martes, 19 de febrero de 2013

Housing and Domestic Life

“Cultures of domestic life explicitly concern three attributes. First, the artefacts and techniques of human groups (housing units, infrastructure and services). This can be considered as the material culture of domestic life that may express and communicate cultural and social/group identities. The second attribute is the social organization of human groups according to norms about marriage, kinship, household composition and social relations. The residential environment not only expresses social conventions but also social differentiation by differences in architectural style, the size of housing units and the site location. The third attribute is the meanings attributed to the physical and non-material components of himan habitats and how these are expressed by language: for example, a housing unit, a dwelling, a domicile, or home […].

Although the internal organisation and use of housing units can be described according to orientation, climate and the availability of construction materials, this description does not include the shared meanings and values attributed to domestic space unless cultural dimensions are considered. These cultural dimensions are reflected in the preparation and consumption of food, the nomenclature of domestic space and household activities, customs about receiving family, friends and neighbours, and rituals and religious practices for special occasions, including birth, marriage and death […].

A housing unit and all its content is a medium for non-verbal communication between household members, family, friends and strangers. […] domestic space and household possessions not only have monetary and use values. In addition, they become objects with psychological dimensions that express the self, because they convey information about the personal identity, group identity and values of the resident."

Lawrence, R., 2012. People-Environment Studies. In: D. F. Clapham, W. A. V. Clarck & K. Gibb, eds. The SAGE Handbook of Housing Studies. London: Sage Publications, pp. 230-243.

sábado, 16 de febrero de 2013


“Our choice of informal, therefore, was very careful studied. But it, too, requires definition and contextualization to ensure that our meaning and use are clear. Consider, first, its emergence from related terms:

FORM – shape and structure; outward appearance; essence. Note the apparent contradiction in the definition – appearance vs. essence – which becomes more distinct in the verb to inform, meaning both to give form and shape to something (exterior) and to pervade, animate and inspire (interior).

FORMAL – pertaining to customary form or conventionality; rigorously observant of forms; lacking in ease or freedom of outline or arrangement. Consider such uses as the formal dinner, formal manners, formal attire. As certain forms become norms, they are codified and become standard, accepted rules. Vitruvius gave us The Ten Books on Architecture. Grammarians give us the rules for a language. The underlying presumption in every case is that there is a right and a wrong way of doing things. Hence the need for:

INFORMAL – not done or made according to a recognized or prescribed form; not according to order; unofficial, disorderly. In choosing to call the subject of our study the ‘informal city’, we are both embracing and rejecting the standard definition. The barrios of Caracas on which we focused are, indeed, not made according to any standard prescription, and they are certainly unofficial. But are they, in fact, ‘disorderly’? Do they lack form?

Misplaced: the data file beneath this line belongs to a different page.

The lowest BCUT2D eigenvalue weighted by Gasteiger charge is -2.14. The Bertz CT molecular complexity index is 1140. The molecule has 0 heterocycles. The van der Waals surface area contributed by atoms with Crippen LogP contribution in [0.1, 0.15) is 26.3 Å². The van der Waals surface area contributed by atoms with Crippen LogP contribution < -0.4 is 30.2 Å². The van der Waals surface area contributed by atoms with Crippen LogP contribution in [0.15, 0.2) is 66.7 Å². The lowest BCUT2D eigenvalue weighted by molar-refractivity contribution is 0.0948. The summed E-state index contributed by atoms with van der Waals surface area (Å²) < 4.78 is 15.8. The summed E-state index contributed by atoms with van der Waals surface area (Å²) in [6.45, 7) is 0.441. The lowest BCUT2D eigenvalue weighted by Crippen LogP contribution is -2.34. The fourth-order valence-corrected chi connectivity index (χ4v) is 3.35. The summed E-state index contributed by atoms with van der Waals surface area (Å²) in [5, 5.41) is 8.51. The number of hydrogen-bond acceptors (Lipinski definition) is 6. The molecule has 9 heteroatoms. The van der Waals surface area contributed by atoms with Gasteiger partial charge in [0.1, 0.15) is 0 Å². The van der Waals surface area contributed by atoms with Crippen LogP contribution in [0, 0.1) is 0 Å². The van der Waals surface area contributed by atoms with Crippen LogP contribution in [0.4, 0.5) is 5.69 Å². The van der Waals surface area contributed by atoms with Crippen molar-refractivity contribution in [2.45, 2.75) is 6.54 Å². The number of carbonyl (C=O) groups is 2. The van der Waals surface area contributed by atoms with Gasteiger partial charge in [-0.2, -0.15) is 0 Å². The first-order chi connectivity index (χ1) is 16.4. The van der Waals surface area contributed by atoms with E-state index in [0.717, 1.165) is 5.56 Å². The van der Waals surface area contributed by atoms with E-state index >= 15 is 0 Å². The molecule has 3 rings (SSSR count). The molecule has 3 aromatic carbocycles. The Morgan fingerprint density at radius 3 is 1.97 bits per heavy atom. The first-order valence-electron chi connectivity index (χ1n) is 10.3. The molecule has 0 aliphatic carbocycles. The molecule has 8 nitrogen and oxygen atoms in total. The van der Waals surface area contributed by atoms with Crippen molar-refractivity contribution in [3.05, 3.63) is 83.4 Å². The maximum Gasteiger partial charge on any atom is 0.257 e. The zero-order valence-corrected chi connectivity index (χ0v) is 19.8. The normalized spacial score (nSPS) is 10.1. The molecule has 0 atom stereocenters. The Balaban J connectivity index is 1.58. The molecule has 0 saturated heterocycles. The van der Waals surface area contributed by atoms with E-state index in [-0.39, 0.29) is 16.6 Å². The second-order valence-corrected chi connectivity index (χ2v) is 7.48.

If one looks at the barrios at a distance – in person or in an aerial photograph – one sees sprawling, rhizome-like shapes; one searches in vain for an ordering principle, a clear beginning and end, for ways to separate the whole into comprehensible elements. But close up, patterns begin to emerge and a certain logic – unlike that taught by conventional architecture or planning – can be discerned. Like the scientists who study chaos theory, we rejected the notion of infinite randomness and assumed that there is a discoverable, as yet unidentified, logic.

Informal does not mean ‘lacking form’. It implies, for us, something that arises from within itself and its makers, whose form has not yet been recognized, or is unfinished, but which is subject to rules and procedures potentially as specific and necessary as those that have governed official, formal city-making. Our work sets out to identify and describe that particular logic, to locate the orders within the apparent disorder, so as to open up a productive dialogue about the relevance and the role of the informal city in the world.”

Brillenbourg, A., Feireiss, K. & Klumpner, H., 2005. Informal city. Caracas Case. München: Prestel. p 18.

viernes, 8 de febrero de 2013

The Spontaneous City (La ciudad espontánea)

Ir a The Spontaneous City

"The Spontaneous City es tratada por sus habitantes en un proceso interminable de transformación y adaptación para acomodar la cultura contemporánea que demanda cambios en el tiempo, preocupaciones colectivas e individuales, un amplio entendimiento de la sostenibilidad y ¡sorpresa!

Individuos y grupos, incluidos los residentes y empresarios, re-usan o re-organizan espacios en bloques de departamentos, lugares de trabajo, parques y calles. El potencial de los habitantes (dwellers) de la ciudad ha sido ignorado por demasiado tiempo.

Co-diseño, co-producción, co-propiedad y co-responsabilidad ya no son sólo términos de moda, sino formas aceptadas de diseño en términos de desarrollo urbano sostenible, que deben ser implementadas cada vez más en un ámbito más amplio y en colaboración con las grandes empresas y la autoridad local."

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